Submitted to: American Fisheries Society Annual Meeting
Publication Type: Abstract Only
Publication Acceptance Date: 4/1/2009
Publication Date: 4/1/2009
Citation: Woods, L.C., Dorsey, K., Mohler, J., Guthrie, H.D., Welch, G.R. 2009. Short-term storage of Atlantic sturgeon spermatozoa. American Fisheries Society Annual Meeting. Interpretive Summary: n/a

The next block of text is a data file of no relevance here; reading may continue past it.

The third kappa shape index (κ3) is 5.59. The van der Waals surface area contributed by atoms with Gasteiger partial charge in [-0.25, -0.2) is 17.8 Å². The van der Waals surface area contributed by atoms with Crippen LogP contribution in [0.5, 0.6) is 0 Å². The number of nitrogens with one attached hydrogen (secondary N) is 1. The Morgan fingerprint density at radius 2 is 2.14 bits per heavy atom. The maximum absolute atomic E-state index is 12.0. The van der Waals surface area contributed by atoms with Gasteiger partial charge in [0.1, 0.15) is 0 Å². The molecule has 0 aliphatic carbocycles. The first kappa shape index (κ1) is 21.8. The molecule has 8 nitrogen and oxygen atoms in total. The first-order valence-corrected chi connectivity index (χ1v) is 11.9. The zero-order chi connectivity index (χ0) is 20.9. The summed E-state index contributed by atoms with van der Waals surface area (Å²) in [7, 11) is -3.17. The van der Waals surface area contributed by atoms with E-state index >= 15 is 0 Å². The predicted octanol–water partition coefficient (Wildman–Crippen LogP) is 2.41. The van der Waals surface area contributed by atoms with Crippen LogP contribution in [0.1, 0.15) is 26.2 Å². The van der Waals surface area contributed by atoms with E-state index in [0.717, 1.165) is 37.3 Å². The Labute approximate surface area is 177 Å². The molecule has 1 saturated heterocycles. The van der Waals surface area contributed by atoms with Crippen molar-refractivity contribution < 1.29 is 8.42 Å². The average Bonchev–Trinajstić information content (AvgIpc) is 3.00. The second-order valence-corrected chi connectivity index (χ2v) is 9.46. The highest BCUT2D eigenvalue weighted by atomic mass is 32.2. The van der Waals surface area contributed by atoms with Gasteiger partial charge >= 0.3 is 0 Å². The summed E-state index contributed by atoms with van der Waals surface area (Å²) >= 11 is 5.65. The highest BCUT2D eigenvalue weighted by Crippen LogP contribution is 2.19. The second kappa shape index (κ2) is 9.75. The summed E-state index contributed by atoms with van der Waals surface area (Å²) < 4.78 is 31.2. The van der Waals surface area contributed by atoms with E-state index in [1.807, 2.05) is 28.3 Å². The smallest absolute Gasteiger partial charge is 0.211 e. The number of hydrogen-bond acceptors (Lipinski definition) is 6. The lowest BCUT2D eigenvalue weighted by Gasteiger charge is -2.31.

Technical Abstract: There is significant interest to restore the Atlantic sturgeon, a species of concern. Biologists are interested in both the short-term storage and cryopreservation of semen to maximize availability of viable spermatozoa whenever a rare ripe female is found and available for spawning. We conducted short-term storage trials on semen obtained both from captive males, held at the US Fish and Wildlife Service’s Fish Technology Center, Lamar, Pennsylvania that were hormonally induced to spermiate and wild males collected during the spawning season from the Hudson River this past year. Testes of all fish were catheterized to collect semen. Semen samples with motility at the time of collection > 90% were used in initial experiments to quantitatively examine gamete quality over time under experimental conditions. Semen samples were stored under refrigeration (4 + 1C) with and without oxygen. Samples in each gas environment were additionally subdivided into three diluent treatments: non-diluted and two experimental diluents (Modified Tsvetkova or Park & Chapman). Semen samples were collected from individual males and transported chilled at 4 - 6C to the lab. Upon arrival, analyses of gamete quality were obtained for each sample and prior to the administration of any experimental treatments. Approximately 24 hours post-arrival (Day 1) and then every other day for one week (i.e. Day 3, 5, and 7), semen samples were again quantitatively analyzed for quality. Sperm quality parameters evaluated included: motility and curvilinear velocity of motile sperm, using a computer assisted sperm analysis system; cell viability, using a flow cytometer; and cellular ATP levels using a Luciferin-Luciferase bioluminescence assay. Our results indicated that Atlantic sturgeon spermatozoa stored under oxygen retained significantly higher quality than those stored in the absence of oxygen. One experimental diluent appears to mediate the harmful effects of the storage environment that is void of oxygen for up to one week.